The Feeling of the Entire Day Unfolding Around You
Originally posted February 6, 2012.
In JFK I got on the 16-hour Cathay Pacific flight to Hong Kong. It was 3pm in the New York afternoon, and 3am in HKG—exactly halfway around the world.
The Boeing 777 took off, I had lunch, and I took a short nap.
I always set my watch to the destination time when boarding a flight, so it was now sunrise in Hong Kong… with 13 hours to go. What’s next?
I like long flights, but this was pushing it even for me. I had the whole day set out before me, with nowhere to go and nothing much to do except what I made for myself.
I ordered coffee and sparkling water, then set up shop and got to work on a series of tasks. By the time I arrived in Asia, I hoped to:
*Draft a blog post
*Draft a newspaper column
*Revive my desperate-action-needed Inbox from 300 to 75
*Review an upcoming writing project
*Decide on a business strategy for another upcoming project
I got down to work on these tasks and found fulfillment as I go through the list. I also watched half of a movie, which is all I can usually handle, and caught up on an important game of Kingdom Rush on my iPad.
The day in North America faded away as we began our flight across the Pacific, chasing the sun. The day in Asia went by and the sun finally disappeared outside my window.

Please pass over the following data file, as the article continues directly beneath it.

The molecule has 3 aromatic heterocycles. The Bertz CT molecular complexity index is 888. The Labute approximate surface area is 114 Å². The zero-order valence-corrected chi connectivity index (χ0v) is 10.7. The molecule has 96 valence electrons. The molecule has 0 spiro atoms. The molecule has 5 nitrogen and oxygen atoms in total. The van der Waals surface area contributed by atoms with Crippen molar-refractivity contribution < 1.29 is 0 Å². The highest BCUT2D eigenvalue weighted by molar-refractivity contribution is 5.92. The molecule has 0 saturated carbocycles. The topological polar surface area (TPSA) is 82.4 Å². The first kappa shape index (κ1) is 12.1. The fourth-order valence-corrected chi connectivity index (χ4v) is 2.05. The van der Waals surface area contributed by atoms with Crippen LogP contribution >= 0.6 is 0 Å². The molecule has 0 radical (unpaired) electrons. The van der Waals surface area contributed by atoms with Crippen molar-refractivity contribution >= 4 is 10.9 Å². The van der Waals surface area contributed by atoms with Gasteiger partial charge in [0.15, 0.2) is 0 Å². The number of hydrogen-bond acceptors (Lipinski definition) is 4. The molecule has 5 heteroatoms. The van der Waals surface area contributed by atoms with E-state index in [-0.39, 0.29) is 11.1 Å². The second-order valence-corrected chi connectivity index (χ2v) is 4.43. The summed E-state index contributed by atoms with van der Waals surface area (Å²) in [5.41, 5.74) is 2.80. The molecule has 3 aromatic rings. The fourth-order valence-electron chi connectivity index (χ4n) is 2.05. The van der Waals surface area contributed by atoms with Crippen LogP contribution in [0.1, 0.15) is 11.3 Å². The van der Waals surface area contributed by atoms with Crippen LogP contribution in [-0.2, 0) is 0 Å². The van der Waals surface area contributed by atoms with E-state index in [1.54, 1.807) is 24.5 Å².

Did I use this time well? Did I feel alive, and did I do something that mattered?
I remember watching the entire day unfold like this in other parts of the word. I remember the long bus rides through Africa that stretched out over hours that seem endless.
Sure, there are some obvious differences between African buses and Cathay Pacific Business Class. But there is so much similarity too. In either mode of transport, you wait. You keep waiting. And you wait some more.
One time I rode the bus through the night and into the next morning. The day after, the same disorienting feeling: another day passes by outside the window. We change borders and there’s a new stamp in my passport, but the world looks the same.
I feel this way on ferries, on trains, on long drives through the U.S. Always getting closer to something while putting distance behind something else.
But really, what is life but to love and to create? And to keep moving along, always choosing forward motion and never backtracking.
I staggered off the plane at 8pm local time. I still had another flight ahead of me, a three-hour hop to Bangkok, but first I sat on the floor of HKG airport and logged on to the world. Greetings, everyone.
My outbound messages lept into space and a flock of new ones swooped in, the yin-yang of email management.
When I walked to the lounge and prepared to board the flight, I was already moving on. Time to think about the next stop, the next project, the next level of the tower.
What are you working on over there?